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Breaks from work, rest days from the gym – they are not a man being lazy, they’re *needed* for optimal results.
That being said, most of the time when you hear “everything in moderation”, it’s not meant in the ‘efficient on and off-cycle’ sense, it’s meant as an excuse.
People will take up a goal in the moments when they’re highly motivated (read: emotionally charged), and after a while, when the emotions are gone – they want to give up and ease back into their old way of doing things.
Due to a lack of real desire to change, low willpower, and years of inertia (i.e., habits built over a long time), their body wants to go back to it’s “old state”.
Yes, your body gets addicted to however you live. If you live an active life, and suddenly drop activity, you will feel restless and want to be active again. Anyone who’s had to take two weeks off the gym for any reason knows this.
Most people are in the opposite situation though, and start getting cravings to indulge in their bad habits.
These cravings weaken resolve, and most people give up. They lack the personal accountability to say, “I’m too weak to do this, so I’m backtracking to where I’m more comfortable”, so instead, they find refuge in the socially accepted norm of “everything in moderation”.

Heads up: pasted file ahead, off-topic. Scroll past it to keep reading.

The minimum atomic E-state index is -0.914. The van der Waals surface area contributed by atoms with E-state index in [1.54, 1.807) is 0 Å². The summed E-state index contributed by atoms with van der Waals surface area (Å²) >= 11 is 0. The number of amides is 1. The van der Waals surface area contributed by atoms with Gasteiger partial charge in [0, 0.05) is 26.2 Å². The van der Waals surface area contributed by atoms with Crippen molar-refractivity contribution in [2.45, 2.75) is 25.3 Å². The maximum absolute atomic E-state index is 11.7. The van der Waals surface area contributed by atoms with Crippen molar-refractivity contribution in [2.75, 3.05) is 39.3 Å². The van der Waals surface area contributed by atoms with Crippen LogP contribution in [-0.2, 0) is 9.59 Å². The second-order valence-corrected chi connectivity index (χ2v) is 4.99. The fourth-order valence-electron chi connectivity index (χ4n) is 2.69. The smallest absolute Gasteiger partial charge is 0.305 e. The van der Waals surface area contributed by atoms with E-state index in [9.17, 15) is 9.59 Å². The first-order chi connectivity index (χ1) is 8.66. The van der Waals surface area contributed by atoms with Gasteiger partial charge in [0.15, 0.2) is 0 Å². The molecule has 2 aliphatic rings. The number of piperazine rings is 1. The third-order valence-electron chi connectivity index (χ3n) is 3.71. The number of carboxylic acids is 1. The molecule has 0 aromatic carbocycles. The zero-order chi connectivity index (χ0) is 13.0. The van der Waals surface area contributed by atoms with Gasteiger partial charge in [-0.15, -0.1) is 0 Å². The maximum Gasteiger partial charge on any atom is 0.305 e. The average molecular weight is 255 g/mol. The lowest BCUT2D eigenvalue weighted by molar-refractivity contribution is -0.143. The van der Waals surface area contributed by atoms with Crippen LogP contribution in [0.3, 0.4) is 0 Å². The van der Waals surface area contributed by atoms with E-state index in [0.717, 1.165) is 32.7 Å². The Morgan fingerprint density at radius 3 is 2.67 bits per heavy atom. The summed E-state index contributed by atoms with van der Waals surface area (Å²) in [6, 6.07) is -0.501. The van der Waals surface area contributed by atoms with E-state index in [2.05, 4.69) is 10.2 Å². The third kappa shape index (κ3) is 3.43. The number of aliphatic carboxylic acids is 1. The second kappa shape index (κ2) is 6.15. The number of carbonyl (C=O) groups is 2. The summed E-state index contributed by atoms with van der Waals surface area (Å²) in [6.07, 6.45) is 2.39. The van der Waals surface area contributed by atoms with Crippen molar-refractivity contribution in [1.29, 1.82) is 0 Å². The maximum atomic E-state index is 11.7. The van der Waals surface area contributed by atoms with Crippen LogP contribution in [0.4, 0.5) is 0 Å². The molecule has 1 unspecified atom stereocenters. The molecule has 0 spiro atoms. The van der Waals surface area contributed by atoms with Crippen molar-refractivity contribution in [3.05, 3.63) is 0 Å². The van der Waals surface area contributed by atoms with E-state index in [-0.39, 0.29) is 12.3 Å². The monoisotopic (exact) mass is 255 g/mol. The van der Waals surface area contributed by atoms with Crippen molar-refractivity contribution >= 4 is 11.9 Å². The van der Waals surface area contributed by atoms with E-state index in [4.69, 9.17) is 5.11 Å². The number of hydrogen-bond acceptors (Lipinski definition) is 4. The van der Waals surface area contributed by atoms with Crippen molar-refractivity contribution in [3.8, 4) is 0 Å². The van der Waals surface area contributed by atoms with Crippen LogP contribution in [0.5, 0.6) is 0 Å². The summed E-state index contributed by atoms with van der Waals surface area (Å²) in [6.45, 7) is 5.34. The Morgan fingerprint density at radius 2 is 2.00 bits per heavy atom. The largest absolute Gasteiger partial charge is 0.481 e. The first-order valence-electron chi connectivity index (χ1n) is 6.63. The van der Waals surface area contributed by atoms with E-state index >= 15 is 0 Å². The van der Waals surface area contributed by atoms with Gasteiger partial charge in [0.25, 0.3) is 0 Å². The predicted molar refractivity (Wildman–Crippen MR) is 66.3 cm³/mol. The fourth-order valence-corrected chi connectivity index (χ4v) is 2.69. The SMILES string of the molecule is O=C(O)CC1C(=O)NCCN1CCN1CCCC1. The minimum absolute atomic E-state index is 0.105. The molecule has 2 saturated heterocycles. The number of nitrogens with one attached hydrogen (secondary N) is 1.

Ate clean for three days but now you’re feeling tired of it and want to eat some bread and chocolate? Just say moderation in everything. Now you can proceed to eat a 2000 calorie pizza, undoing five days of work without feeling bad about it.
“Everything in moderation” is an excuse losers use to justify their weaknesses.
– Harsh Strongman
It sounds extreme, and that’s because, in theory, the idea makes sense. In practice, it’s a cognitive dissonance tool people use to rationalize their weaknesses.
If you still don’t agree with me, just take a look at people who use this phrase often: you’ll see that they never get anywhere.
People who use moderation to justify their mood-based eating habits are always fat. I know some people who have been dieting for years, and they all still look the same as they did two years ago.